Because teacup dogs are “designer” breeds, they can often cost anywhere from $750 to $2,000. However, the price of your dog will vary based on your location, the breeder, and the breed. The dog’s sex and physical characteristics might also impact the cost.
The Animal Rescue Site does not advocate for purchasing dogs from breeders, because unscrupulous breeding practices are common, and there are already lots of dogs at shelters who need good homes. Luckily for you, if you rescue a teacup dog from a rescue organization or shelter, the cost is likely to be much more reasonable.
Health of teacup dog breeds
Sadly, corrupt breeders often choose the runts of the litter, which are generally not very healthy animals, to breed teacup puppies. They may also practice inbreeding, and both of these practices can lead to a myriad of health concerns that potential pet parents should watch out for. But even when properly bred, teacup dogs’ small size can cause a variety of health problems, including skeletal and immune systems issues, hypoglycemia (low blood sugar), digestive issues, liver shunts, respiratory problems, heart problems, and hydrocephalus (water on the brain). Even if your dog has no underlying health conditions, teacup dogs have very fragile bones and organs, and even a small fall could cause serious damage.
Veterinary care for teacup dogs
Teacup dogs need all the same veterinary care as ordinary dog breeds, which means your vet bill for a healthy animal will be about the same no matter the size of your dog. However, health issues can impact the cost of veterinary care for your dog as he or she ages. Because teacup dogs are prone to a myriad of health concerns, expect your vet bills to increase as your dog ages.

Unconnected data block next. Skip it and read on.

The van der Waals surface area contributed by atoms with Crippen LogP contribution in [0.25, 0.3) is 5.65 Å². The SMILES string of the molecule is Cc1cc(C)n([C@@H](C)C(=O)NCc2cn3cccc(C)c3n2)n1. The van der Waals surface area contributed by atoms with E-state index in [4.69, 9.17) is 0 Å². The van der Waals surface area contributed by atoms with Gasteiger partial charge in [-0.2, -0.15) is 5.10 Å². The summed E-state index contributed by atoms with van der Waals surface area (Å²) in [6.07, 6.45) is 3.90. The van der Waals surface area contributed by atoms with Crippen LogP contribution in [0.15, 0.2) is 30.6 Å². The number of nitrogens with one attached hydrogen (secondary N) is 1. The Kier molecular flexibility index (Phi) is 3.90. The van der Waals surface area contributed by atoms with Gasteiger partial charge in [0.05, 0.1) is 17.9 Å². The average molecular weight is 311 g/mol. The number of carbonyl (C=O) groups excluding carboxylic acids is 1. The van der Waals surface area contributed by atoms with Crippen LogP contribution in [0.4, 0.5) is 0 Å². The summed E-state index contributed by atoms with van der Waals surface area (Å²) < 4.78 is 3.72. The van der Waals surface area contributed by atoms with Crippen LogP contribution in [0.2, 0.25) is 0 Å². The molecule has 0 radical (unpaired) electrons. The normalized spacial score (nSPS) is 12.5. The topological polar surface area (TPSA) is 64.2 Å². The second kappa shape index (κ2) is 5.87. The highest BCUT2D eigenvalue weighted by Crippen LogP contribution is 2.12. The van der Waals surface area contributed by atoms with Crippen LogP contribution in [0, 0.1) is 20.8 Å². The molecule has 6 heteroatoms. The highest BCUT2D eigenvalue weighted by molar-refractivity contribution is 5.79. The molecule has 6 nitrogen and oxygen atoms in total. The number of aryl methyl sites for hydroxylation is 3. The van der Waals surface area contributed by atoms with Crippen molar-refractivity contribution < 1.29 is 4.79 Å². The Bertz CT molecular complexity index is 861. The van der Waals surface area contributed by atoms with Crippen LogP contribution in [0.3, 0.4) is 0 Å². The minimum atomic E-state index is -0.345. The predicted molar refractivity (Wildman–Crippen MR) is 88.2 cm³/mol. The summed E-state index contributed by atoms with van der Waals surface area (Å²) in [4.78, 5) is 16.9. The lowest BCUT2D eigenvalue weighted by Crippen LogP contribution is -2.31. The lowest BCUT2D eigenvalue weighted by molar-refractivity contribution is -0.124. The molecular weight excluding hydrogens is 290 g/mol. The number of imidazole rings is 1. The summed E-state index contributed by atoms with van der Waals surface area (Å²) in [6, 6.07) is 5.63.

Should I buy a teacup dog?
In general, it’s not a great idea to buy your dog from a breeder due to inbreeding, runt breeding, and the fact that there are already so many homeless dogs on the planet. It can be difficult to tell a responsible breeder from an unscrupulous one, or to recognize a puppy mill from the surface-level interaction you may have with one. Buying from a shelter or rescue organization is much safer.
As for teacup breeds in particular, their fragility and poor health don’t make them a very good pet choice for most people. However, all dogs deserve loving homes, so if you know you have what it takes to care for one properly, then feel free to add one of these tiny furry creatures to your family! Just know that you may be in for some bigger vet bills down the road if your pup has underlying health conditions.
Where to find a teacup dog
Teacup dogs are not recommended for most would-be pet owners, but if you’re set on getting one, you’ll need to know where to look. Teacup dogs are a “designer” dog most often sold by small dog breeders. Not all breeders are reputable and conscientious, so if you do decide to go this route, be sure to do your research and pick a breeder that has a track record of responsible breeding. You may also occasionally find teacup breeds at shelters and rescue organizations, especially at rescue organizations that specialize in small, miniature, or toy breeds. We encourage you to say no to breeders and puppy mills and to choose rescue animals for the sake of a better life for all dogs! You can sign a pledge to put puppy mills out of business here.
We hope this answers some of the questions you may have had about teacup dogs!
Elizabeth Nelson is a wordsmith, an alumna of Aquinas College in Grand Rapids, a four-leaf-clover finder, and a grammar connoisseur. She has lived in west Michigan since age four but loves to travel to new (and old) places. In her free time, she. . . wait, what’s free time?